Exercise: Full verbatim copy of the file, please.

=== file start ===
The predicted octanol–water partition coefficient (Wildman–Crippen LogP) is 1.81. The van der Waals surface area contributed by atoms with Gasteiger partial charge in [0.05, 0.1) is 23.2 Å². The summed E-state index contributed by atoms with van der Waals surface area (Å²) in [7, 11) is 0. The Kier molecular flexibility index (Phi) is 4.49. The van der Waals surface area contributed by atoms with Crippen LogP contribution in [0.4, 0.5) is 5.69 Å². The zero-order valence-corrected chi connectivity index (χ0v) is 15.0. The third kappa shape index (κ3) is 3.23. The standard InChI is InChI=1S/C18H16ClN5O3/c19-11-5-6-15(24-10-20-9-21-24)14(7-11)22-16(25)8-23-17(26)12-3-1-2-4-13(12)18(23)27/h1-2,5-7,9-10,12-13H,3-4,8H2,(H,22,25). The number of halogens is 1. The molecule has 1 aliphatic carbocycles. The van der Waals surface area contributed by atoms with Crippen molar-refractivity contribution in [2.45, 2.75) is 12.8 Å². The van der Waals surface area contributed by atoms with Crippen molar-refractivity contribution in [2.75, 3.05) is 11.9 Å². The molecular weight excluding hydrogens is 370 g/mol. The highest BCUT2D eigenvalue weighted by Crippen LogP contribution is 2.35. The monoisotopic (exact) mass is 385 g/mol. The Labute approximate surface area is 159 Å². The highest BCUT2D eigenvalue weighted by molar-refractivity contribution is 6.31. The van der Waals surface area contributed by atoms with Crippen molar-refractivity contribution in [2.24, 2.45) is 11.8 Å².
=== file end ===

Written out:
The predicted octanol–water partition coefficient (Wildman–Crippen LogP) is 1.81. The van der Waals surface area contributed by atoms with Gasteiger partial charge in [0.05, 0.1) is 23.2 Å². The summed E-state index contributed by atoms with van der Waals surface area (Å²) in [7, 11) is 0. The Kier molecular flexibility index (Phi) is 4.49. The van der Waals surface area contributed by atoms with Crippen LogP contribution in [0.4, 0.5) is 5.69 Å². The zero-order valence-corrected chi connectivity index (χ0v) is 15.0. The third kappa shape index (κ3) is 3.23. The standard InChI is InChI=1S/C18H16ClN5O3/c19-11-5-6-15(24-10-20-9-21-24)14(7-11)22-16(25)8-23-17(26)12-3-1-2-4-13(12)18(23)27/h1-2,5-7,9-10,12-13H,3-4,8H2,(H,22,25). The number of halogens is 1. The molecule has 1 aliphatic carbocycles. The van der Waals surface area contributed by atoms with Crippen molar-refractivity contribution in [2.45, 2.75) is 12.8 Å². The van der Waals surface area contributed by atoms with Crippen molar-refractivity contribution in [2.75, 3.05) is 11.9 Å². The molecular weight excluding hydrogens is 370 g/mol. The highest BCUT2D eigenvalue weighted by Crippen LogP contribution is 2.35. The monoisotopic (exact) mass is 385 g/mol. The Labute approximate surface area is 159 Å². The highest BCUT2D eigenvalue weighted by molar-refractivity contribution is 6.31. The van der Waals surface area contributed by atoms with Crippen molar-refractivity contribution in [2.24, 2.45) is 11.8 Å².